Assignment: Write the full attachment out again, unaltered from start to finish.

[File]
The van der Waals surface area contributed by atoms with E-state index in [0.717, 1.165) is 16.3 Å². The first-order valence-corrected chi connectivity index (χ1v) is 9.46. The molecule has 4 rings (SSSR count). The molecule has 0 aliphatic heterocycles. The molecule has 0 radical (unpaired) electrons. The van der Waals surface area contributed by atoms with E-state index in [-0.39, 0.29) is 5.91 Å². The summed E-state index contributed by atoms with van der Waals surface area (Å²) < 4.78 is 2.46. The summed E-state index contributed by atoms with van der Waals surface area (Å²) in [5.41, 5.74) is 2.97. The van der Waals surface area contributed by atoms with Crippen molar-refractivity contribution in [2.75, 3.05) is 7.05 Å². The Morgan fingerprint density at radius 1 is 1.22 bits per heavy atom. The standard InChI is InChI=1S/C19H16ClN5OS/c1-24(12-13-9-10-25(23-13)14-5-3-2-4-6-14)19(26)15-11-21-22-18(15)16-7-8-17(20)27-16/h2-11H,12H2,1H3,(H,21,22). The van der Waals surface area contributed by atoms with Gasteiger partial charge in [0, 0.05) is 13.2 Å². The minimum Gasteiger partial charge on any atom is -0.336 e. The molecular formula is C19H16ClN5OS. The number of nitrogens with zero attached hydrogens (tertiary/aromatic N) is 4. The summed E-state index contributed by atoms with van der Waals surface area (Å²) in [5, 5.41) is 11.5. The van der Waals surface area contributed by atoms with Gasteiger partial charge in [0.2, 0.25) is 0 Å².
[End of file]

The van der Waals surface area contributed by atoms with E-state index in [0.717, 1.165) is 16.3 Å². The first-order valence-corrected chi connectivity index (χ1v) is 9.46. The molecule has 4 rings (SSSR count). The molecule has 0 aliphatic heterocycles. The molecule has 0 radical (unpaired) electrons. The van der Waals surface area contributed by atoms with E-state index in [-0.39, 0.29) is 5.91 Å². The summed E-state index contributed by atoms with van der Waals surface area (Å²) < 4.78 is 2.46. The summed E-state index contributed by atoms with van der Waals surface area (Å²) in [5.41, 5.74) is 2.97. The van der Waals surface area contributed by atoms with Crippen molar-refractivity contribution in [2.75, 3.05) is 7.05 Å². The Morgan fingerprint density at radius 1 is 1.22 bits per heavy atom. The standard InChI is InChI=1S/C19H16ClN5OS/c1-24(12-13-9-10-25(23-13)14-5-3-2-4-6-14)19(26)15-11-21-22-18(15)16-7-8-17(20)27-16/h2-11H,12H2,1H3,(H,21,22). The van der Waals surface area contributed by atoms with Gasteiger partial charge in [0, 0.05) is 13.2 Å². The minimum Gasteiger partial charge on any atom is -0.336 e. The molecular formula is C19H16ClN5OS. The number of nitrogens with zero attached hydrogens (tertiary/aromatic N) is 4. The summed E-state index contributed by atoms with van der Waals surface area (Å²) in [5, 5.41) is 11.5. The van der Waals surface area contributed by atoms with Gasteiger partial charge in [0.2, 0.25) is 0 Å².